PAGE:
Majiedt moved to the Kimberley Bar in 2000 after a stint as legal adviser to the Northern Cape’s first premier, Manne Dipico. After he graduated, he had wanted to be an attorney in Kimberley but he could not get articles — there were no black attorneys or advocates there and hadn’t been for decades. The last black attorney in Kimberley had been Robert Sobukwe. “That was in the 1960s,” Majiedt said.
That is why he started out at the Cape Bar. But by 2000 things had changed and he quickly developed a flourishing practice in the Northern Cape, mostly through government briefs. But it didn’t last long because he went to the Bench aged just 39.
Majiedt spent 10 years as a judge in the Kimberley high court. It was tough at first because he had to work harder to prove to the overwhelmingly white, older and mostly conservative colleagues that he belonged there.
It was at that court that he had, much later, a nasty spat with the judge president, Frans Kgomo, when he was overlooked to act as judge president and, instead, Judge Pule Tlaletsi — much more junior but African, was appointed. Majiedt lost his cool — under apartheid he had not been white enough and now he was being treated unfairly because he was not black enough, he said — and sent Kgomo an “intemperate” SMS.
It was not the only row of this nature at the time. In the mid-2000s the principles of seniority — principles akin to the Ten Commandments for judges — were clashing head-on with transformation priorities and there were many similar tensions in the high courts. But despite it being amicably resolved eventually — Kgomo, who sat on the JSC for a time, even said as much in a later interview — Majiedt was reprimanded and the story was made public. The Northern Cape Bench also has a long and troubled history of wrangling among its judges.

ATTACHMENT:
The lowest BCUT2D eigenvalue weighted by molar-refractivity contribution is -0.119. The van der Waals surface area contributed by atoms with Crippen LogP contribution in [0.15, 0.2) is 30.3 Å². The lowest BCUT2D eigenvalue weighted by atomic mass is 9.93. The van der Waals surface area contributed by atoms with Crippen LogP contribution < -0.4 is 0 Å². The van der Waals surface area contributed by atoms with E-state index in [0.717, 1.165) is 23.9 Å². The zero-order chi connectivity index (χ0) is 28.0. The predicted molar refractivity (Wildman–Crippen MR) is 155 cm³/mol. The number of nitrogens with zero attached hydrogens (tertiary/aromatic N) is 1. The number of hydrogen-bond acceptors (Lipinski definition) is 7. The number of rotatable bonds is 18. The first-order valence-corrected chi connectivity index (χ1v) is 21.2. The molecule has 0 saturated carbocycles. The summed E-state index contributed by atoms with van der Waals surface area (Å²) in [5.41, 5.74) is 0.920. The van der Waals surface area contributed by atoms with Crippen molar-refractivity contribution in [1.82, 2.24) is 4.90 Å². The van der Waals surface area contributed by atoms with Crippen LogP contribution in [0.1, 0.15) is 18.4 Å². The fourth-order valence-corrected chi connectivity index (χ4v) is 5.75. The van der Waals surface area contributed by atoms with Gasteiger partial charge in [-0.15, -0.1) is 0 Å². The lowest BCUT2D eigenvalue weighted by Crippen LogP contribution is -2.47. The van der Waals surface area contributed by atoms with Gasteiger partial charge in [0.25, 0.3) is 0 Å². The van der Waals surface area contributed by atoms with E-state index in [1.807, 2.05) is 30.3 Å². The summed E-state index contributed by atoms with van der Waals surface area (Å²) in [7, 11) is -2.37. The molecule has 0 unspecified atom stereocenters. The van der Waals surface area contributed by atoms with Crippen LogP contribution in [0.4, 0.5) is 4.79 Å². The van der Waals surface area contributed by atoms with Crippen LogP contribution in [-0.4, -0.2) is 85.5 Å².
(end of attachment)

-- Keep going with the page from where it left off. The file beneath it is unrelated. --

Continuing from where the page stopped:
But, perhaps because of Google or because of the JSC’s turnover of members, Majiedt is asked about it every time he has been before the JSC since. In April he once again had to explain. He said he did not regret standing up for his rights, but he would have done so differently now.
He liked Kimberley. He also likes Bloemfontein — “nothing is further than 10 minutes’ drive” — where he has been a judge of the Supreme Court of Appeal for the past nine years or so.
The idea of Johannesburg is daunting. He was born in Kenhardt in the Northern Cape — “when you are driving on the highway, if you blink you miss it” — and raised in Barkly West, only marginally bigger, where his father was a school headmaster. “I’m a small-town boy,” he said. Majiedt said this is what most defines him, as a human being and a judge. “I have a lot of affinity and affection for the people in the rural areas.”
He said, after a long pause to think about it, that the judge of the Constitutional Court he would most like to emulate is Langa.
The chief justice was most famous for his humility and impeccable integrity; so famous for this that his incisive legal acumen and foresight has sometimes been underestimated. “When you read his judgments, there is a clarity of thought there. It is not only technically sound as far as the law is concerned, but there is also, throughout — there is a sense that justice must be done in this case,” Majiedt said.
“He was a quiet and self-effacing but when you get down to the nitty-gritty you will see the legal skill is there. For me, if I could just be an iota of Pius Langa, then I will have gone far.”